Academic journal article Library Philosophy and Practice

Effect of Self-Concept, Knowledge Sharing and Utilization on Research Productivity among Librarians in Public Universities in South-West, Nigeria

Academic journal article Library Philosophy and Practice

Effect of Self-Concept, Knowledge Sharing and Utilization on Research Productivity among Librarians in Public Universities in South-West, Nigeria

Article excerpt

Introduction

The hub of higher education in Nigeria is the universities. Sanyal (1995) stated that universities are institutions of higher learning which participate in the evolution of knowledge, provide facilities for teaching and research. The university library however, grows concurrently with their parent organization being an integral academic part of their parent organization. The university library is therefore a support system sets up to support teaching, research, promoting the publication of research work and community services (Okiy, 2000; Salaam and Agboola, 2002). Most of the research output in Nigeria occurs in the university. Indeed, research productivity has become essential for university success and academic's employment and promotion prospects for academic staff including librarians (Okiki, 2011). This is however true for librarians in the academic libraries because their promotion is tied to publishing and research. Therefore, in order to grow academically and professional wise, they need to undertake research and publish in reputable journals.

Research productivity in any university is a major index of a librarian's quality and the determinant of advancement in terms of prestige, recognition for creative thinking, promotion, salary increase and acceptability in the university setting (Edem, 1995; Ochai and Nedosa, 1998; Salaam and Agboola, 2002; Alemna, 1993; Bassey, U., Akuegwu B., Udida L. and Udey F.U. 2007). In addition, research output provides a good justification for librarians to become successful academics. This is so because research activity develops academic knowledge and as well reinforces the skills for effective knowledge transfer. The quality of research output among librarians in any university setting depends largely on quality and quantity of information resources at the university disposals as well as their self-concept.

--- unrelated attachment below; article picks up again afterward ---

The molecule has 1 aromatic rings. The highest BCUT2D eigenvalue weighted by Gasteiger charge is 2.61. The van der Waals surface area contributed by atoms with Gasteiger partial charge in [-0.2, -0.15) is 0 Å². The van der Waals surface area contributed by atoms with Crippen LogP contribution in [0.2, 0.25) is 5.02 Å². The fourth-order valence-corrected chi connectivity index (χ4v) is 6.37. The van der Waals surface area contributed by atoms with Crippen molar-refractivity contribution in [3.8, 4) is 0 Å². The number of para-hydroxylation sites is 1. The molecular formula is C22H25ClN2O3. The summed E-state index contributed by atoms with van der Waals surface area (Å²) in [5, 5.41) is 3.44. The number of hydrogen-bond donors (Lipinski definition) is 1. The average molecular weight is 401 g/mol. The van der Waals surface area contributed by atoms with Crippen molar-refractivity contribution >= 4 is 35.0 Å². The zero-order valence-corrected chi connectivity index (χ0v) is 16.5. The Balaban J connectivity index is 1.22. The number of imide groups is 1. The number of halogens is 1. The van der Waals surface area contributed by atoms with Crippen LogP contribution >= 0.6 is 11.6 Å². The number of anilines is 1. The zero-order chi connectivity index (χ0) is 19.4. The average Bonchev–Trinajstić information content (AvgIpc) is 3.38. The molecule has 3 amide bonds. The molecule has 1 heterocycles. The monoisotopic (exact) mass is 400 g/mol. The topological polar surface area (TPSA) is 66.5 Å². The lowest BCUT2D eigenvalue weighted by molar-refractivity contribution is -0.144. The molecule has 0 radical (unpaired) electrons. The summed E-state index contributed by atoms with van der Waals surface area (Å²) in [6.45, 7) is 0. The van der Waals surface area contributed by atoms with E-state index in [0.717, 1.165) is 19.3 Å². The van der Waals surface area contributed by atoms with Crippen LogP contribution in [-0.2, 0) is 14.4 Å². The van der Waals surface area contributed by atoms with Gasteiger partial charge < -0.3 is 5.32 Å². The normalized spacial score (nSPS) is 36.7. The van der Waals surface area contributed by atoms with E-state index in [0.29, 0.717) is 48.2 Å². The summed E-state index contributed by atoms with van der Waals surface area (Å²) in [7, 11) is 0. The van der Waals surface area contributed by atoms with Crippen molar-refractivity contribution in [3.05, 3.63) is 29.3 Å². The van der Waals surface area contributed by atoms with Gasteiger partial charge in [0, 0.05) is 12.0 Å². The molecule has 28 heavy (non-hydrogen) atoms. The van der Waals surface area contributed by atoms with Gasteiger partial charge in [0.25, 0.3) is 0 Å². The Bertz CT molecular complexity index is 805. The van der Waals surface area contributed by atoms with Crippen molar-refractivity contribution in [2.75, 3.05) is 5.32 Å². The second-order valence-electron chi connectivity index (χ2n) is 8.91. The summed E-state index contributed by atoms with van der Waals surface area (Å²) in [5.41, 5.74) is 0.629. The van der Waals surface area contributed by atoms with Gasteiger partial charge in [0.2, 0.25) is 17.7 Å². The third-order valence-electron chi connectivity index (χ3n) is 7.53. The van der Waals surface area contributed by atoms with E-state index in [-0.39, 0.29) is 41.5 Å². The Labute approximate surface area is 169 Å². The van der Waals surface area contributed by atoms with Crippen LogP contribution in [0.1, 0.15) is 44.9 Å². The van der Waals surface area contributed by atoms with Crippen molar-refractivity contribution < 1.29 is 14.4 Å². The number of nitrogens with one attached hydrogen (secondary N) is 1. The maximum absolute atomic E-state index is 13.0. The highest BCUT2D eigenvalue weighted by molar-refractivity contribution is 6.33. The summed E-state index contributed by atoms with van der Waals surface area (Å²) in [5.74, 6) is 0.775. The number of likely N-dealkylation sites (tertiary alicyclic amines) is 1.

Self-concept generally means the conscious reflection of one's own being or identity as object separate from other or from the environment (Huitt, 2009). The self-concept is an internal model which comprises self-assessments. The features assessed include but are not limited to: personality, skills and abilities, occupation(s) and hobbies, physical characteristics. Self-concept is the cognitive or thinking aspect of self (related to one's image) and it is generally refers to (Yahaya, 2009) as the totality of a complex, organized, and dynamic system of learned beliefs attitudes and opinions that each person holds to be true about his or her personal existence. Self concept according to McLeod (2008) is how we think about, perceive and evaluate one self. People with high self-concept see themselves set challenging goals and maintaining strong commitment to them. Many of the successes and failure that people experience in many areas of life are closely related to the ways they have learned to view themselves and their relationships with others (Purkey, 1988).

Lee (2000) pointed out that the knowledge and experiences of librarians are the assets of any library and should be valued and shared. This signified that knowledge is now being seen as an important asset for both the university libraries and personal growth of the librarians through their research productivity. Knowledge sharing involves knowledge access and dissemination (Yaghi et al., 2011). Tan, et al. (2010) defined knowledge sharing as an activity of disseminating information, values and ideas about the perception between two parties to agree or disagree. The two parties could be between and among librarians within the organization. Petrides and Nodine (2003) opined that knowledge sharing is known as the essential components of the knowledge management process in association with the exchange of information and transferring of knowledge among librarians.

Abell and oxbrow (2001) argued that the research productivity at times depend on how people share their competences with those who can use it. …

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